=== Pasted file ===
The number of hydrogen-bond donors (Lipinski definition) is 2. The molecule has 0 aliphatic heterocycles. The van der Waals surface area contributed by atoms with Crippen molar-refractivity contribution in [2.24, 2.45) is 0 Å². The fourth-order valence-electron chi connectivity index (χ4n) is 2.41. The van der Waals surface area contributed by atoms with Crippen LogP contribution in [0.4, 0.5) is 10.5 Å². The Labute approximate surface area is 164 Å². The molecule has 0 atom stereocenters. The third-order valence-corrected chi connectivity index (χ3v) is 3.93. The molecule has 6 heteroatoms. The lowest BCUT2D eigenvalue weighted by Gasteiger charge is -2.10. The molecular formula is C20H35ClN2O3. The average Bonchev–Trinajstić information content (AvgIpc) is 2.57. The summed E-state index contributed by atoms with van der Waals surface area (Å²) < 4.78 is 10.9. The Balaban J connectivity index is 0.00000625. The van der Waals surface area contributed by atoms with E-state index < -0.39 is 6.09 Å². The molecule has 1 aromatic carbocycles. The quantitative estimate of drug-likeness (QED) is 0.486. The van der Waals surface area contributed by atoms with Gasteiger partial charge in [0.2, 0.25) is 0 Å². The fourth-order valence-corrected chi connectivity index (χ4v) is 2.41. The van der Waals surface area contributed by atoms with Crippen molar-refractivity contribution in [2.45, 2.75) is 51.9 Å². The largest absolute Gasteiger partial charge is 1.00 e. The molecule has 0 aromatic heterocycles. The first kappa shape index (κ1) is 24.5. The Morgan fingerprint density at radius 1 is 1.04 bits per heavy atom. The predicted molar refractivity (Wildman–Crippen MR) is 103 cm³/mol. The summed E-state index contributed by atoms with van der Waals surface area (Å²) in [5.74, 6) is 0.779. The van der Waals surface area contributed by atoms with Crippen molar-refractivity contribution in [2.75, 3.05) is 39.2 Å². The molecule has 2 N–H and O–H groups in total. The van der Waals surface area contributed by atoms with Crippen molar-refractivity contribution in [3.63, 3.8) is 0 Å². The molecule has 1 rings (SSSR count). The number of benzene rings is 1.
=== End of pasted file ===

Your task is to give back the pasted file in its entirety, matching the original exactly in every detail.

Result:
The number of hydrogen-bond donors (Lipinski definition) is 2. The molecule has 0 aliphatic heterocycles. The van der Waals surface area contributed by atoms with Crippen molar-refractivity contribution in [2.24, 2.45) is 0 Å². The fourth-order valence-electron chi connectivity index (χ4n) is 2.41. The van der Waals surface area contributed by atoms with Crippen LogP contribution in [0.4, 0.5) is 10.5 Å². The Labute approximate surface area is 164 Å². The molecule has 0 atom stereocenters. The third-order valence-corrected chi connectivity index (χ3v) is 3.93. The molecule has 6 heteroatoms. The lowest BCUT2D eigenvalue weighted by Gasteiger charge is -2.10. The molecular formula is C20H35ClN2O3. The average Bonchev–Trinajstić information content (AvgIpc) is 2.57. The summed E-state index contributed by atoms with van der Waals surface area (Å²) < 4.78 is 10.9. The Balaban J connectivity index is 0.00000625. The van der Waals surface area contributed by atoms with E-state index < -0.39 is 6.09 Å². The molecule has 1 aromatic carbocycles. The quantitative estimate of drug-likeness (QED) is 0.486. The van der Waals surface area contributed by atoms with Gasteiger partial charge in [0.2, 0.25) is 0 Å². The fourth-order valence-corrected chi connectivity index (χ4v) is 2.41. The van der Waals surface area contributed by atoms with Crippen molar-refractivity contribution in [2.45, 2.75) is 51.9 Å². The largest absolute Gasteiger partial charge is 1.00 e. The molecule has 0 aromatic heterocycles. The first kappa shape index (κ1) is 24.5. The Morgan fingerprint density at radius 1 is 1.04 bits per heavy atom. The predicted molar refractivity (Wildman–Crippen MR) is 103 cm³/mol. The summed E-state index contributed by atoms with van der Waals surface area (Å²) in [5.74, 6) is 0.779. The van der Waals surface area contributed by atoms with Crippen molar-refractivity contribution in [2.75, 3.05) is 39.2 Å². The molecule has 2 N–H and O–H groups in total. The van der Waals surface area contributed by atoms with Crippen molar-refractivity contribution in [3.63, 3.8) is 0 Å². The molecule has 1 rings (SSSR count). The number of benzene rings is 1.